Introducing ducklings to their parents without injury?

Discussion in 'Ducks' started by thomshap, Nov 17, 2013.

  1. thomshap

    thomshap Out Of The Brooder

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    I have 3 pekins (2 ducks, 1 drake) that we hatched from fertilized eggs (we have the parents too) almost 7 weeks ago. I've been putting the ducklings outside in a pen separate from their parents (and another runner duck we have) during the day and bringing them in at night, but it's so mild for November, that I thought I would let them into the larger pen with the other ducks tonight, and I've always heard it's better to introduce them at night. Immediately, the father went after one of his daughters - I assume to rape her as he did with the female runner when we introduced her to the flock. However, I'm pretty sure he would harm a 7-week old if he goes after her. I separated him from the others - he's not too happy and neither are his two original girls - the female pekin who is the mother of the ducklings and the runner. This is a very long-winded way of asking whether there is a way to reintroduce the drake into the main pen without him harming the ducklings. The pen is also shared with chickens whom he has always ignored.

    Is there an age when the ducklings can defend themselves against a full grown (and rather meaty) male? Is there a way to integrate the flock without him hurting the ducklings? Sigh. Thanks for any help on this - I've looked at a lot of other threads, but no one seems to actually give any advice other than getting rid of the drake. Most of the threads say, "oh yeah, that's happening with my ducks too".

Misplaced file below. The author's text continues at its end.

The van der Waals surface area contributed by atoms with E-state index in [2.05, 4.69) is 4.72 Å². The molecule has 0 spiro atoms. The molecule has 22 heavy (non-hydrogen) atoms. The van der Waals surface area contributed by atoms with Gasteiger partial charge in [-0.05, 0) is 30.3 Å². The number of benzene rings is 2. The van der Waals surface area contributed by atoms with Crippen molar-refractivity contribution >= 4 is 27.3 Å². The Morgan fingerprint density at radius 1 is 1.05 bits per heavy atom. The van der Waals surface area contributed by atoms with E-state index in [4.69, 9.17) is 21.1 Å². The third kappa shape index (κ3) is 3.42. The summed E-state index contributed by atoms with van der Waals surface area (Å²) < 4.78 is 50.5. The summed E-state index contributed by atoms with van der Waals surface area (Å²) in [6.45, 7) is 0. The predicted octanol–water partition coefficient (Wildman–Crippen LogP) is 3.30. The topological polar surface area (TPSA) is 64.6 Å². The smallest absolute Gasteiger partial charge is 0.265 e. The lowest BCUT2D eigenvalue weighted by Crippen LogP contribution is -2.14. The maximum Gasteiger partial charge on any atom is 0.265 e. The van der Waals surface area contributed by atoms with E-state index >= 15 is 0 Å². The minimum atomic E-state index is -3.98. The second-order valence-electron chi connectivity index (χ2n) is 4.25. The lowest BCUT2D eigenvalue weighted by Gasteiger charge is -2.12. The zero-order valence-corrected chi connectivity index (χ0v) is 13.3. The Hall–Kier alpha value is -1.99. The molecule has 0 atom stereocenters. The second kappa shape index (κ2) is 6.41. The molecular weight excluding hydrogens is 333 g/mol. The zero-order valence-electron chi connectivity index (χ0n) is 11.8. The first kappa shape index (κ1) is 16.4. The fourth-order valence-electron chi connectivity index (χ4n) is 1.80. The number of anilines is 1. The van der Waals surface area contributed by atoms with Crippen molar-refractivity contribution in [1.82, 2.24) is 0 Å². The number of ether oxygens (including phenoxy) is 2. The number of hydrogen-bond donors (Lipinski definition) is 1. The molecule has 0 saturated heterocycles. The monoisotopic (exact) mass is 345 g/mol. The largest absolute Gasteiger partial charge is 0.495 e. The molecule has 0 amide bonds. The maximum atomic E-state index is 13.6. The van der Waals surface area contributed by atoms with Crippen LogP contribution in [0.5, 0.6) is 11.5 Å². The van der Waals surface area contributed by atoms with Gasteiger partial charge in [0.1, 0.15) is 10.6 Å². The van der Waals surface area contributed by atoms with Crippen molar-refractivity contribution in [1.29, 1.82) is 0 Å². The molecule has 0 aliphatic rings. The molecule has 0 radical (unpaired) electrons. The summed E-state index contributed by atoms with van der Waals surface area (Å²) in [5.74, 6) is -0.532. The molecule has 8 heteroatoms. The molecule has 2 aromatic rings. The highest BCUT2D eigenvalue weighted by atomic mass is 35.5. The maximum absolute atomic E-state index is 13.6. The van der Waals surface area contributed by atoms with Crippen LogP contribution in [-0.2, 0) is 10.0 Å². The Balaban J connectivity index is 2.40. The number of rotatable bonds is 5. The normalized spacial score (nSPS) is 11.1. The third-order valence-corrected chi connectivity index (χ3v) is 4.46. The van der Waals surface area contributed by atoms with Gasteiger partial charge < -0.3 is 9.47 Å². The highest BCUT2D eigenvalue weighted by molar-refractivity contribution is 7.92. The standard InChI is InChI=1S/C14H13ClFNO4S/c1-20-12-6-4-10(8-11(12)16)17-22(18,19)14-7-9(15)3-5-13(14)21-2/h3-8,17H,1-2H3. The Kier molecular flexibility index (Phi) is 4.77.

2. chooks4life

    chooks4life Overrun With Chickens

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    Well, the best bet would have been to let them hatch them and raise them. They won't have any paternal/maternal instincts towards ducklings they don't think are their own. Kinda pointless to say, I know, sorry.

    It's a little bit of a long shot, but you could shackle him. As in give him just enough rope to walk, not run, so his intended victims can escape. I do it sometimes when traveling a bully; I get a soft bit of rope, maybe a shoelace, and tie it around each ankle, leaving it loose enough to not cut off circulation, but tight enough to not slip over knee or foot, and leave just enough between both ankles to allow normal walking, but not running. Pretty soon the bully learns that charging equals falling on their face, and they stop charging.

    Of course, with this method, you need to check on them regularly just in case something goes wrong (never has with mine but you never know, better safe than sorry, like with any tethered/hobbled/restricted animal) and make sure his environment is as safe as it can be for such a suddenly incapacitated drake. And if you're not confident in tying a knot that won't slip tighter, definitely brush up on knotting methods.

    If he were mine, I'd cull him for ever looking at a juvenile with lustful eyes. Just sayin'. These aberrant traits tend to breed true, and no male who is sexually attracted to juveniles deserves to pass on his genes, in my opinion. But obviously you're not keen on culling him, so there's one idea on dealing with it: shackling.

    Best wishes.
     
  3. Nebraskagirl

    Nebraskagirl Chillin' With My Peeps